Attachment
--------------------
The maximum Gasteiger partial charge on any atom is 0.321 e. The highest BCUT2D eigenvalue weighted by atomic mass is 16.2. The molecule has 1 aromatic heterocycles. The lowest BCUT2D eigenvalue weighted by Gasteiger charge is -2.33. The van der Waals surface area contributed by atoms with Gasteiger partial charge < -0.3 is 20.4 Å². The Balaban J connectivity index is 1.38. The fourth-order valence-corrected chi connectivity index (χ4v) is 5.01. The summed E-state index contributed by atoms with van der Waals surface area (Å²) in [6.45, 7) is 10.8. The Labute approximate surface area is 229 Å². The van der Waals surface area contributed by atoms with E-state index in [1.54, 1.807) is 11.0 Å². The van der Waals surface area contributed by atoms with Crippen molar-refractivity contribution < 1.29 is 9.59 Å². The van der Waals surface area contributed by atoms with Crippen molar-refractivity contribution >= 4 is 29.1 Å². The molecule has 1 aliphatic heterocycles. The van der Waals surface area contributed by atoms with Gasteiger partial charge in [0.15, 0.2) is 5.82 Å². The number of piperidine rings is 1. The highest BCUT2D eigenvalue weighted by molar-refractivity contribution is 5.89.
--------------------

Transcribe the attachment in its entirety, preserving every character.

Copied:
The maximum Gasteiger partial charge on any atom is 0.321 e. The highest BCUT2D eigenvalue weighted by atomic mass is 16.2. The molecule has 1 aromatic heterocycles. The lowest BCUT2D eigenvalue weighted by Gasteiger charge is -2.33. The van der Waals surface area contributed by atoms with Gasteiger partial charge < -0.3 is 20.4 Å². The Balaban J connectivity index is 1.38. The fourth-order valence-corrected chi connectivity index (χ4v) is 5.01. The summed E-state index contributed by atoms with van der Waals surface area (Å²) in [6.45, 7) is 10.8. The Labute approximate surface area is 229 Å². The van der Waals surface area contributed by atoms with E-state index in [1.54, 1.807) is 11.0 Å². The van der Waals surface area contributed by atoms with Crippen molar-refractivity contribution < 1.29 is 9.59 Å². The van der Waals surface area contributed by atoms with Crippen molar-refractivity contribution >= 4 is 29.1 Å². The molecule has 1 aliphatic heterocycles. The van der Waals surface area contributed by atoms with Gasteiger partial charge in [0.15, 0.2) is 5.82 Å². The number of piperidine rings is 1. The highest BCUT2D eigenvalue weighted by molar-refractivity contribution is 5.89.